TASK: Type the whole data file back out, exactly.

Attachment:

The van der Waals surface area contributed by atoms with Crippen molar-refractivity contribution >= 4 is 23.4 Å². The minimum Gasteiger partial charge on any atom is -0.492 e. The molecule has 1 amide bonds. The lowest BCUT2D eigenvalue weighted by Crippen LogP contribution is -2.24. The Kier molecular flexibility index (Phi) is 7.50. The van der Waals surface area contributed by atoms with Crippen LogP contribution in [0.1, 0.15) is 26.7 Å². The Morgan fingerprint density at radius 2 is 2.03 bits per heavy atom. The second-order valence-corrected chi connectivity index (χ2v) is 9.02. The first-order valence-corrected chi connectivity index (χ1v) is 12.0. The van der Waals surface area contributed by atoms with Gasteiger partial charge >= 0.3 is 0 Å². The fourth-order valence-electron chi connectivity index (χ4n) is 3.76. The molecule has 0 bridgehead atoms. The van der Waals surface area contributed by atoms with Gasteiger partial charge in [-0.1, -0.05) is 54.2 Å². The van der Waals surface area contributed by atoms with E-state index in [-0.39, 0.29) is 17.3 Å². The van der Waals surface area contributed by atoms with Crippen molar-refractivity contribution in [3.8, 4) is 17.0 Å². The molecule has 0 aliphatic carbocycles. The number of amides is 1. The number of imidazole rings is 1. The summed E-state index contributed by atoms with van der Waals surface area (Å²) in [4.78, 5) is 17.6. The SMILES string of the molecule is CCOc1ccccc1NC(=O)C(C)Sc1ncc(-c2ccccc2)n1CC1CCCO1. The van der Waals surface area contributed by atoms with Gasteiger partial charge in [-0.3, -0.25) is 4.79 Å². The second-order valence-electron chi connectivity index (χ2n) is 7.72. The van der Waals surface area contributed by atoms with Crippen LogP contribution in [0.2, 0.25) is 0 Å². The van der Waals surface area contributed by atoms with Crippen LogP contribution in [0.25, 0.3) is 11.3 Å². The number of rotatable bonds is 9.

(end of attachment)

The van der Waals surface area contributed by atoms with Crippen molar-refractivity contribution >= 4 is 23.4 Å². The minimum Gasteiger partial charge on any atom is -0.492 e. The molecule has 1 amide bonds. The lowest BCUT2D eigenvalue weighted by Crippen LogP contribution is -2.24. The Kier molecular flexibility index (Phi) is 7.50. The van der Waals surface area contributed by atoms with Crippen LogP contribution in [0.1, 0.15) is 26.7 Å². The Morgan fingerprint density at radius 2 is 2.03 bits per heavy atom. The second-order valence-corrected chi connectivity index (χ2v) is 9.02. The first-order valence-corrected chi connectivity index (χ1v) is 12.0. The van der Waals surface area contributed by atoms with Gasteiger partial charge >= 0.3 is 0 Å². The fourth-order valence-electron chi connectivity index (χ4n) is 3.76. The molecule has 0 bridgehead atoms. The van der Waals surface area contributed by atoms with Gasteiger partial charge in [-0.1, -0.05) is 54.2 Å². The van der Waals surface area contributed by atoms with E-state index in [-0.39, 0.29) is 17.3 Å². The van der Waals surface area contributed by atoms with Crippen molar-refractivity contribution in [3.8, 4) is 17.0 Å². The molecule has 0 aliphatic carbocycles. The number of amides is 1. The number of imidazole rings is 1. The summed E-state index contributed by atoms with van der Waals surface area (Å²) in [4.78, 5) is 17.6. The SMILES string of the molecule is CCOc1ccccc1NC(=O)C(C)Sc1ncc(-c2ccccc2)n1CC1CCCO1. The van der Waals surface area contributed by atoms with Gasteiger partial charge in [-0.3, -0.25) is 4.79 Å². The second-order valence-electron chi connectivity index (χ2n) is 7.72. The van der Waals surface area contributed by atoms with Crippen LogP contribution in [0.2, 0.25) is 0 Å². The van der Waals surface area contributed by atoms with Crippen LogP contribution in [0.25, 0.3) is 11.3 Å². The number of rotatable bonds is 9.